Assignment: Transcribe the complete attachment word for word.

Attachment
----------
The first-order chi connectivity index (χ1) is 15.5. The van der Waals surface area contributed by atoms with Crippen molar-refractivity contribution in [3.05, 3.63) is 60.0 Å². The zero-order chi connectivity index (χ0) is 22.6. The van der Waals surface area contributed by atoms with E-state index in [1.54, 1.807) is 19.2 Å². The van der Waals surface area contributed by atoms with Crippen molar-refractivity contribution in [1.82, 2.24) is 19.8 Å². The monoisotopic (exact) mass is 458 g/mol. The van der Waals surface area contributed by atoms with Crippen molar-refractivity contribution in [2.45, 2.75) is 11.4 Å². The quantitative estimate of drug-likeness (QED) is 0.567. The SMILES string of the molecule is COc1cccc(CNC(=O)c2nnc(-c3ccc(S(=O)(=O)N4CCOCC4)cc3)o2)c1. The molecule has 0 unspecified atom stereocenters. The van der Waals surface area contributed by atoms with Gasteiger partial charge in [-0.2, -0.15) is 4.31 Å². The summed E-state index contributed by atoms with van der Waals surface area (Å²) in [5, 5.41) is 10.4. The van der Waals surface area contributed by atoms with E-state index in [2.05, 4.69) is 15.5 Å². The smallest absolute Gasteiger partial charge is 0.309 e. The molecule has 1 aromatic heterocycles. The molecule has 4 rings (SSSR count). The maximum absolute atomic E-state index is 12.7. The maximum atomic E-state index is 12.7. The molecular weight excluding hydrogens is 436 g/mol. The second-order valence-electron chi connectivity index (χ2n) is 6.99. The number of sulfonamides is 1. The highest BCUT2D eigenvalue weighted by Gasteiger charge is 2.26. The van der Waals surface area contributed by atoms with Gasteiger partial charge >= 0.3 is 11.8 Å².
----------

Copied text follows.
The first-order chi connectivity index (χ1) is 15.5. The van der Waals surface area contributed by atoms with Crippen molar-refractivity contribution in [3.05, 3.63) is 60.0 Å². The zero-order chi connectivity index (χ0) is 22.6. The van der Waals surface area contributed by atoms with E-state index in [1.54, 1.807) is 19.2 Å². The van der Waals surface area contributed by atoms with Crippen molar-refractivity contribution in [1.82, 2.24) is 19.8 Å². The monoisotopic (exact) mass is 458 g/mol. The van der Waals surface area contributed by atoms with Crippen molar-refractivity contribution in [2.45, 2.75) is 11.4 Å². The quantitative estimate of drug-likeness (QED) is 0.567. The SMILES string of the molecule is COc1cccc(CNC(=O)c2nnc(-c3ccc(S(=O)(=O)N4CCOCC4)cc3)o2)c1. The molecule has 0 unspecified atom stereocenters. The van der Waals surface area contributed by atoms with Gasteiger partial charge in [-0.2, -0.15) is 4.31 Å². The summed E-state index contributed by atoms with van der Waals surface area (Å²) in [5, 5.41) is 10.4. The van der Waals surface area contributed by atoms with E-state index in [2.05, 4.69) is 15.5 Å². The smallest absolute Gasteiger partial charge is 0.309 e. The molecule has 1 aromatic heterocycles. The molecule has 4 rings (SSSR count). The maximum absolute atomic E-state index is 12.7. The maximum atomic E-state index is 12.7. The molecular weight excluding hydrogens is 436 g/mol. The second-order valence-electron chi connectivity index (χ2n) is 6.99. The number of sulfonamides is 1. The highest BCUT2D eigenvalue weighted by Gasteiger charge is 2.26. The van der Waals surface area contributed by atoms with Gasteiger partial charge >= 0.3 is 11.8 Å².